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Can You Have Two Owner-Occupied Homes?

Can You Have Two Owner-Occupied Homes? | JMJ Funding


A second property can be an attractive option for an extensive list of reasons. From a vacation home for weekend getaways, to a brick and mortar space for business, or a second home where one is not the primary resident, there are many reasons to seek a loan for a second home. Expanding your real estate portfolio can be an attractive option for homebuyers, especially when benefitting from the advantages of an owner-occupied property. However, it is important to understand the restrictions of this kind of loan option, and why it’s important to abide by the rules when buying more than one property. Serious consequences can occur if you do not follow the guidelines outlined for owner-occupied properties. 


Guidelines for an Owner-Occupied Home: 


For those who are already the beneficiary of an owner-occupied loan, you are most likely already privy to the benefits of this loan form. For example, you know that as a primary residence, it may qualify for a property tax deduction. Along with this, as a FHA backed loan it can be easier to find an investor, and credit scores may be lower than other forms of loans. These, among other benefits, are reasons you may seek another owner-occupied loan when looking for funding for a second property.


However, an owner-occupied loan requires the property to be the primary residence of the borrower. This looks like residing in the property 70% of the time, working within a 50-mile radius, and being the primary occupant of the property. Vacation properties, second homes, or homes granted in a will do not qualify for owner-occupied properties. 


Mortgage Fraud: Know to Avoid


If you are looking to finance a second property, whether as a business or private venture, owner-occupied may seem like an attractive option. However, intentionally pursuing an owner-occupied loan for a property in which you are not the primary residence is considered occupancy fraud. 


What matters when applying for an owner-occupied loan is the intent at the time of signing. If a buyer knowingly deceives investors by securing a loan when it is not a primary residence is occupancy fraud. If you do sign with the intent on making the property your primary residence, but life circumstances denote living in the property for the often 12-month time period, making sure to communicate with the lender is an important move.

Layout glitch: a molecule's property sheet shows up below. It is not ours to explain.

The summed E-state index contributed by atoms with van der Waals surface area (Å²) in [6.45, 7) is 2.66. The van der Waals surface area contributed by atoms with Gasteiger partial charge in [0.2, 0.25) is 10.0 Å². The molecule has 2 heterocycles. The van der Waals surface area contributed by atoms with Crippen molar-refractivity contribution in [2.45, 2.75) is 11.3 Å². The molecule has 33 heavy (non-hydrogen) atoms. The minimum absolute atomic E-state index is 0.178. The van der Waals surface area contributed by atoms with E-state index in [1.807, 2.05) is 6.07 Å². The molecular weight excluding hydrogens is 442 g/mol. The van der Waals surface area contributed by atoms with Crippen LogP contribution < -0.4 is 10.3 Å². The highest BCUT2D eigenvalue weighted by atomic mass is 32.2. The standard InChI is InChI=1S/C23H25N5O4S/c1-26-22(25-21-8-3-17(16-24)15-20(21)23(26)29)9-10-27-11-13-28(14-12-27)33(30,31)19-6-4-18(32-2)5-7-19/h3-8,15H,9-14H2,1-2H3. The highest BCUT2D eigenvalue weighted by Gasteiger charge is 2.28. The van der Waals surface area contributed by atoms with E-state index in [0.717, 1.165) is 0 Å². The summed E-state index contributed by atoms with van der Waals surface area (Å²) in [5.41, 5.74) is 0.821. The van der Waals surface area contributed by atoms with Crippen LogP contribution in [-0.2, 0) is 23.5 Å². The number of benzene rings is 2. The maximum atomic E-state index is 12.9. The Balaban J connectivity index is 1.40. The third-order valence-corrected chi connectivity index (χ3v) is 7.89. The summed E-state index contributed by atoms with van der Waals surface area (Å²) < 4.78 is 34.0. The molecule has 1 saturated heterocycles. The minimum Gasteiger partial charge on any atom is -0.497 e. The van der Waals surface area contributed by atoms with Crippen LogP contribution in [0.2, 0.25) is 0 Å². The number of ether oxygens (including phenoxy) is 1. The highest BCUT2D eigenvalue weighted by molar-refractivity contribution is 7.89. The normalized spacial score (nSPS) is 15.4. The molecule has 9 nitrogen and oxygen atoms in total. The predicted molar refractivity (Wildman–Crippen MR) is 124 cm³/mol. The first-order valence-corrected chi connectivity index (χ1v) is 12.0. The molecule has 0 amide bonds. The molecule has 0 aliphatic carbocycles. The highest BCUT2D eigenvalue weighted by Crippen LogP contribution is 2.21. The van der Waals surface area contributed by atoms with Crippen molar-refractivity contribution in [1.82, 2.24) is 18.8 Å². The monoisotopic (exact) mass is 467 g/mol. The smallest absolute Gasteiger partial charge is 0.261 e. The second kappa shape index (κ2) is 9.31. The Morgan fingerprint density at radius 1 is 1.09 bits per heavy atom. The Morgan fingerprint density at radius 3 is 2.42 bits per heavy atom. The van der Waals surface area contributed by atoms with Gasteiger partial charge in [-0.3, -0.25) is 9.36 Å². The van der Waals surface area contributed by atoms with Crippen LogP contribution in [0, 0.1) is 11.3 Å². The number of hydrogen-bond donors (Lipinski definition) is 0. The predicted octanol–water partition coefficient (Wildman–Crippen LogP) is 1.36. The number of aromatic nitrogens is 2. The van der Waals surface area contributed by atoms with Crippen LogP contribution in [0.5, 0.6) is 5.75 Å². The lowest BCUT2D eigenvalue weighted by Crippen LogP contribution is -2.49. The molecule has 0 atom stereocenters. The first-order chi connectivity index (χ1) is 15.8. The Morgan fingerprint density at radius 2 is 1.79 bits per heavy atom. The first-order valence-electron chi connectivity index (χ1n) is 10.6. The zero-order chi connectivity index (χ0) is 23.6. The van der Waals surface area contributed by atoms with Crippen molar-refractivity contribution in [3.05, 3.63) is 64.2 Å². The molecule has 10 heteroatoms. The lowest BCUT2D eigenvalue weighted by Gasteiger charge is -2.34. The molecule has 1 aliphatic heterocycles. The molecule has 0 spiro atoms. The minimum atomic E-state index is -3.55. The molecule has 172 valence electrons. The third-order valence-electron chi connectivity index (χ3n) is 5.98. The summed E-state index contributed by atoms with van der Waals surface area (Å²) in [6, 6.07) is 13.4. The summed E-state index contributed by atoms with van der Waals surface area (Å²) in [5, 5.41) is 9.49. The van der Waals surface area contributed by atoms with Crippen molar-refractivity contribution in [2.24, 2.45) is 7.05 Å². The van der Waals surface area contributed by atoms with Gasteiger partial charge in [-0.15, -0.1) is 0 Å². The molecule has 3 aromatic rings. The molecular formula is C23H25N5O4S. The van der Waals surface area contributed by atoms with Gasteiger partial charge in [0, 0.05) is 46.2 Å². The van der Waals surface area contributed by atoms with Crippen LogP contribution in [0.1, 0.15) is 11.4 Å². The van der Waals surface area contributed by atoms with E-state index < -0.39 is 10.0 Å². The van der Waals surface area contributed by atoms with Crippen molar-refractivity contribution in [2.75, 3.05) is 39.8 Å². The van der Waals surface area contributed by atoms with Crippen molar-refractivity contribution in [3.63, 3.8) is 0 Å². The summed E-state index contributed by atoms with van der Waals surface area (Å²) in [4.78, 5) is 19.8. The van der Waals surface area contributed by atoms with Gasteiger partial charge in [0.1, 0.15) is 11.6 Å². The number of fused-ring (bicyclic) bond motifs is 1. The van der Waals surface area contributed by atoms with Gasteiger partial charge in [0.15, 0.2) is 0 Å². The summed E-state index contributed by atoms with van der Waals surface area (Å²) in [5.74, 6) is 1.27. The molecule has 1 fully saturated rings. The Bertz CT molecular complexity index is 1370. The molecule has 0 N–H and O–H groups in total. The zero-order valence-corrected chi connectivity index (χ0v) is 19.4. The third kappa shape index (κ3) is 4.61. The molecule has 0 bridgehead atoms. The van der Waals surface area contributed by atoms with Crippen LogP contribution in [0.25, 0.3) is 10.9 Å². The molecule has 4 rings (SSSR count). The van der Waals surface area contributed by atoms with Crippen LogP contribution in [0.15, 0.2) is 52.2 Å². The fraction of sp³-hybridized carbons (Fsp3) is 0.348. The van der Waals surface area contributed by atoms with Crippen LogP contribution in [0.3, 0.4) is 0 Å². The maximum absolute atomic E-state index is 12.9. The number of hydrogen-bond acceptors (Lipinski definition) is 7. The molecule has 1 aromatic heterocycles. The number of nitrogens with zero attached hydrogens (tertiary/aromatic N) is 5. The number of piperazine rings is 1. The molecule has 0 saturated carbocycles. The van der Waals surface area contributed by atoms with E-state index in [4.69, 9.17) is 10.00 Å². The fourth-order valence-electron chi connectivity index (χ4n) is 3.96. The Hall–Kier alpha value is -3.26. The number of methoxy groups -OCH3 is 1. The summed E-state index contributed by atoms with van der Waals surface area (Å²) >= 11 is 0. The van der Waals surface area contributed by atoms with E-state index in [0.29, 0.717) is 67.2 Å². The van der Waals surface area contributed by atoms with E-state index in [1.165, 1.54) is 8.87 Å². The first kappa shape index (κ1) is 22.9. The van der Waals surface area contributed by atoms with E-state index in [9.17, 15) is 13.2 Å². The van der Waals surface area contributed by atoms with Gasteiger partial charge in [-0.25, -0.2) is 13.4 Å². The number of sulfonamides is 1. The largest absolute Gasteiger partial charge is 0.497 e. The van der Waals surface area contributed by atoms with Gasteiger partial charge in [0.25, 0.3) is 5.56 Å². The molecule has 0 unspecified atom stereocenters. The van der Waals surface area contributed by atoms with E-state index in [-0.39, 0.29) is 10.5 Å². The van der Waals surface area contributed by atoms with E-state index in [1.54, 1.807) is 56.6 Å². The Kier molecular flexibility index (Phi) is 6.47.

What Can Happen with Occupancy Fraud?


Occupancy fraud, or mortgage fraud where you deceive lenders regarding your primary residence, can result in immediate loan withdrawal and thus foreclosure on the property. If this is a pattern for borrowers, this may result in an investigation from the FBI. If legitimate intent to deceive is found, this often results in legal action such as fines, and often means it is nearly impossible to secure another owner-occupied loan in the future.  


Alternative Financing Options for Second Properties


To avoid occupancy fraud while still making the smart move to expand your portfolio, whether in the form of a second home or business venture, there are other means to secure another property.


    1. Cash: While it may be difficult, if you are able to save, making an all-cash purchase is the easiest way to secure the second property.
  • Home Equity Loan: While a possibility, be prepared to show a higher credit score, along with paying more upfront. Lenders will look especially at the LTV or loan-to-value ratio when deciding whether to invest. This is a feasible option for those who have a good payment history.
  • Hard Money Loan: Hard money loans are a quick, easy way to raise capital when looking to invest in a property. Unlike other loans, which take your financial trustworthiness into account, hard money loans rely on property collateral, rather than creditworthiness. Hard money loans are great ways to free up cash flow for investment properties or flipping houses, and allow the borrower to allocate the money how they see fit. Hard money loans are not lent through banks, so borrowers rely on individuals and companies to lend money for their investments. Learning more about the process of hard money loans is a great way to start if you are looking for a quick and easy way to free capital for other real estate investments.

Bottom Line: 

Continuing to invest in properties and expanding your portfolio comes with risks and challenges, but is certainly rewarding and sometimes even necessary. When it comes to the investment of second properties, one of the most important things you can do is find a financial advisor who can help you through the process. JMJ Funding is private lending, simplified, and can be your next best move in securing a second property.

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